“So far, the hospital has no waiting room for relatives so if they come, they’ve to wait outside” (P1, 34 years).

“We have two (2) delivery beds in one room and two (2) women delivering at the same time with no curtains. Now here we have curtains. But the entrance is the problem where the husband will pass because the labour ward is connected to the theatre so entry is a problem(P2, 37 years).

“So, if two (2) or three (3) ladies become ‘full’ simultaneously, we will do the others on beds, and the others right here (indicating). Therefore, for the ones that we have to perform our duties on a bed, the husband cannot practically be there, because, right beside the wife, there will be another patient lying there. If you do that, you will be invading someone else’s privacy” (P5, 38 years).

Midwives’ recommendation for enhancing emotional support

The midwives suggested that the implementation of the following solutions will enable them to provide the necessary emotional support to childbearing women: increasing staff strength and logistical support for a timely response.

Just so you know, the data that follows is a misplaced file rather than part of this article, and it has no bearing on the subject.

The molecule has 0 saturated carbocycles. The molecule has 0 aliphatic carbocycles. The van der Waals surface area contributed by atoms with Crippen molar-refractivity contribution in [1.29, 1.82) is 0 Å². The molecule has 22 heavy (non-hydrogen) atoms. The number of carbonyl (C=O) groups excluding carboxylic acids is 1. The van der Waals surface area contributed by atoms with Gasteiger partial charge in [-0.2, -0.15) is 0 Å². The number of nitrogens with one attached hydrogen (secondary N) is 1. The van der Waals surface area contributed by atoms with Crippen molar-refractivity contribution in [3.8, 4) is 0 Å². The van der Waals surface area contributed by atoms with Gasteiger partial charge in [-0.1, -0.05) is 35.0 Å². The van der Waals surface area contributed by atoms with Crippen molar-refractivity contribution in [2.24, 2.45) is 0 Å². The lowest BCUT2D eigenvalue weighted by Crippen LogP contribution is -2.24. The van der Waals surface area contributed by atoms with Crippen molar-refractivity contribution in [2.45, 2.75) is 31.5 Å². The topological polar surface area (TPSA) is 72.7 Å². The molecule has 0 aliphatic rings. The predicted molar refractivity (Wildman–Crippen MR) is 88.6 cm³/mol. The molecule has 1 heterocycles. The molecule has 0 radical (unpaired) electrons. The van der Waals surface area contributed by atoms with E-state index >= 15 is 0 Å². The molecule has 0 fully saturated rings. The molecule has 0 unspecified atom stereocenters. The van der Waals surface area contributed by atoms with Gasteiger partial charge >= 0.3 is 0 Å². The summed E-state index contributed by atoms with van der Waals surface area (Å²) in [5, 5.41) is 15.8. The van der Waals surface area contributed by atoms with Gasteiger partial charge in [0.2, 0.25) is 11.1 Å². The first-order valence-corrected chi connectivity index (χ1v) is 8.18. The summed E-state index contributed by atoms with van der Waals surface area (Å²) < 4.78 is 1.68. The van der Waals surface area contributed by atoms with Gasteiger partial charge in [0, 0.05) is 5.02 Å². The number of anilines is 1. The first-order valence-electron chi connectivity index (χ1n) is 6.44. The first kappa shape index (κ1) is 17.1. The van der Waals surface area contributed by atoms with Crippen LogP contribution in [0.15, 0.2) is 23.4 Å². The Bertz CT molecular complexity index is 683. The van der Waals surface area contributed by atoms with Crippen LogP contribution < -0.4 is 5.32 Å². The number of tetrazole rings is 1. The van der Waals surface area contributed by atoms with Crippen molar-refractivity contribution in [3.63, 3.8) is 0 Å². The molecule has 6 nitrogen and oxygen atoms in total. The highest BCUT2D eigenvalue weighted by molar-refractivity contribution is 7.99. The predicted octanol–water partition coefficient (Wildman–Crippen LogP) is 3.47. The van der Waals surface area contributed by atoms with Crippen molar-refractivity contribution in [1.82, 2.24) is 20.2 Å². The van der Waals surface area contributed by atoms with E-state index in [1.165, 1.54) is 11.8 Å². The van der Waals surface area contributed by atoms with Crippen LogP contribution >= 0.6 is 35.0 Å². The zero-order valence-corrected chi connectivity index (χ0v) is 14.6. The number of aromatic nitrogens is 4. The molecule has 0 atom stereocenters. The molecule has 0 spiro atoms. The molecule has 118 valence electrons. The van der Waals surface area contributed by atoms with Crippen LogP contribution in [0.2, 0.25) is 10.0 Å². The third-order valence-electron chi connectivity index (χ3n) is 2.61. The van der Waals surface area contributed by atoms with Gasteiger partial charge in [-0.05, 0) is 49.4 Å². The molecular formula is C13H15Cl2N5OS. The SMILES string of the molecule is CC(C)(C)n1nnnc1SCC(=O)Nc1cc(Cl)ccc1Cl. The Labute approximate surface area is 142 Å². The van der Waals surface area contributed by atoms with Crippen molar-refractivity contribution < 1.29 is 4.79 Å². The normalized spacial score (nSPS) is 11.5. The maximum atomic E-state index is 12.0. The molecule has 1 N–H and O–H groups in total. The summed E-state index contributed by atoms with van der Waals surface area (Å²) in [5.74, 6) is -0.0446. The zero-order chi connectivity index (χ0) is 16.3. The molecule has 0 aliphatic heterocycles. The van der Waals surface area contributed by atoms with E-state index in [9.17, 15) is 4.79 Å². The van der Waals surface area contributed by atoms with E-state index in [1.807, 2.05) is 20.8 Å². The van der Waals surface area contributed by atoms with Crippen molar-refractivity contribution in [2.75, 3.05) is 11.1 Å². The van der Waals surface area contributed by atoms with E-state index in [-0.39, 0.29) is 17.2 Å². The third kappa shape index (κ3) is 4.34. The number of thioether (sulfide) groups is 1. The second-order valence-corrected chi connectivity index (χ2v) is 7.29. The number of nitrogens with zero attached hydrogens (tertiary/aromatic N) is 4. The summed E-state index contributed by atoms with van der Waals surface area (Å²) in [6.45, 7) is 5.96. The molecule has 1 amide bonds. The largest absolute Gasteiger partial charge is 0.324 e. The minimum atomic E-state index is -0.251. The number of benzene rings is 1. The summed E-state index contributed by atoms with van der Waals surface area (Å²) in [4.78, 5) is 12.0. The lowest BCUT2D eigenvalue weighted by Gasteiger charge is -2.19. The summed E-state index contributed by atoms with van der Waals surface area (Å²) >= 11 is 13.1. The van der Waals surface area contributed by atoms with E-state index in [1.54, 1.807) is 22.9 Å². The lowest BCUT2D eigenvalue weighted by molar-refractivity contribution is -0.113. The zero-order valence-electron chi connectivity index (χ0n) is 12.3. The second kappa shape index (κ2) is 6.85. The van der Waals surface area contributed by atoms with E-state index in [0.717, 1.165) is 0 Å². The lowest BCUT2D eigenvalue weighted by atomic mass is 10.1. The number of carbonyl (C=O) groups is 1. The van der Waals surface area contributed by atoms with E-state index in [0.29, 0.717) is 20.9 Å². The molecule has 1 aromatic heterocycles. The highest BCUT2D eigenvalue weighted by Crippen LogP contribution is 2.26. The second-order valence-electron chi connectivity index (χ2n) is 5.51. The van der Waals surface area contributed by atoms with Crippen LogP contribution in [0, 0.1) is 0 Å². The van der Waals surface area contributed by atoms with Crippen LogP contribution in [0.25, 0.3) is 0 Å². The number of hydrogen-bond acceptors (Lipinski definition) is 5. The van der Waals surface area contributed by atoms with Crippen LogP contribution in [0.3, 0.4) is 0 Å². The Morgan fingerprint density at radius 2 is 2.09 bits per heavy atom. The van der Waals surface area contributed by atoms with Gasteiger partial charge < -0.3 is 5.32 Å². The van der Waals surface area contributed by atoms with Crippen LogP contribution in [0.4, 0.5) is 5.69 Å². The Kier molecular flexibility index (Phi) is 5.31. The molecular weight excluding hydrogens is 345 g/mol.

“More staff needs to be employed. We cannot have one (1) the patient is to one (1) midwife but at least there should be extra so that activities can be shared among us” (P1, 34 years).

We need to increase staff and some staff needs to change their attitude. We are not the same. Some will work hard others will not so mostly the patient expect the hard workers to treat them but you may be tired. We have to advise ourselves not all of us but at times we are the problem (P12, 30 years).

We need more equipment with foetal heart monitor we have two (2) so in case there are three (3) labour cases it means you’ve to use the manual one for the other patient which requires your presence but for the electric one you can listen to the feedback while doing other things. It will help us if we had enough and at times, we don’t get the number of consumables we request for. Meanwhile, the one been provided is not enough for the unit work (P3, 35 years).